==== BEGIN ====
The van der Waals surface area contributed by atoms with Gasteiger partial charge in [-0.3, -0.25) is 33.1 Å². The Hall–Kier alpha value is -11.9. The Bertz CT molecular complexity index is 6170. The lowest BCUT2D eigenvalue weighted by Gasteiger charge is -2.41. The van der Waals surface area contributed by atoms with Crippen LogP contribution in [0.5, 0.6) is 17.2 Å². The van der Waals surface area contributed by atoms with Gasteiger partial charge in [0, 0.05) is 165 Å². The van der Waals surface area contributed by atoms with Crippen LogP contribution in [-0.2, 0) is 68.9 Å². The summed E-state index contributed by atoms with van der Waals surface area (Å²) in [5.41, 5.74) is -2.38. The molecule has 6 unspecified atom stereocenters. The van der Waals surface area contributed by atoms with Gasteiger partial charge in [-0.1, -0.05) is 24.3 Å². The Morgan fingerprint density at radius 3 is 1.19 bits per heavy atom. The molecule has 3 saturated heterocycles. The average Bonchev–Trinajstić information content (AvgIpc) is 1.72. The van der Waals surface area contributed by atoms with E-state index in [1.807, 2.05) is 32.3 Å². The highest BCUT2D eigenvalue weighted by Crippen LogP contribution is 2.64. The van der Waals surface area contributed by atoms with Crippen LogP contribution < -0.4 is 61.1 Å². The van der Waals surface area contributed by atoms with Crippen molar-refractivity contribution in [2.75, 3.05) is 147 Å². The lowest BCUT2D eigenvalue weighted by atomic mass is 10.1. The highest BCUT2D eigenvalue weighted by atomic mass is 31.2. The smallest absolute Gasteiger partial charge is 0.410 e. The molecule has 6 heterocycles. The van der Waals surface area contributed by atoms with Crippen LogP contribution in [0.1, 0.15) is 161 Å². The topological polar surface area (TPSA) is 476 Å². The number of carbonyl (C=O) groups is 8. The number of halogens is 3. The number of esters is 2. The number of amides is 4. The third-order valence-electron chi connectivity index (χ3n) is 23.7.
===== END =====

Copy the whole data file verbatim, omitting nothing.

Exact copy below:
The van der Waals surface area contributed by atoms with Gasteiger partial charge in [-0.3, -0.25) is 33.1 Å². The Hall–Kier alpha value is -11.9. The Bertz CT molecular complexity index is 6170. The lowest BCUT2D eigenvalue weighted by Gasteiger charge is -2.41. The van der Waals surface area contributed by atoms with Crippen LogP contribution in [0.5, 0.6) is 17.2 Å². The van der Waals surface area contributed by atoms with Gasteiger partial charge in [0, 0.05) is 165 Å². The van der Waals surface area contributed by atoms with Crippen LogP contribution in [-0.2, 0) is 68.9 Å². The summed E-state index contributed by atoms with van der Waals surface area (Å²) in [5.41, 5.74) is -2.38. The molecule has 6 unspecified atom stereocenters. The van der Waals surface area contributed by atoms with Gasteiger partial charge in [-0.1, -0.05) is 24.3 Å². The Morgan fingerprint density at radius 3 is 1.19 bits per heavy atom. The molecule has 3 saturated heterocycles. The average Bonchev–Trinajstić information content (AvgIpc) is 1.72. The van der Waals surface area contributed by atoms with E-state index in [1.807, 2.05) is 32.3 Å². The highest BCUT2D eigenvalue weighted by Crippen LogP contribution is 2.64. The van der Waals surface area contributed by atoms with Crippen LogP contribution < -0.4 is 61.1 Å². The van der Waals surface area contributed by atoms with Crippen molar-refractivity contribution in [2.75, 3.05) is 147 Å². The lowest BCUT2D eigenvalue weighted by atomic mass is 10.1. The highest BCUT2D eigenvalue weighted by atomic mass is 31.2. The smallest absolute Gasteiger partial charge is 0.410 e. The molecule has 6 heterocycles. The van der Waals surface area contributed by atoms with Crippen LogP contribution in [0.1, 0.15) is 161 Å². The topological polar surface area (TPSA) is 476 Å². The number of carbonyl (C=O) groups is 8. The number of halogens is 3. The number of esters is 2. The number of amides is 4. The third-order valence-electron chi connectivity index (χ3n) is 23.7.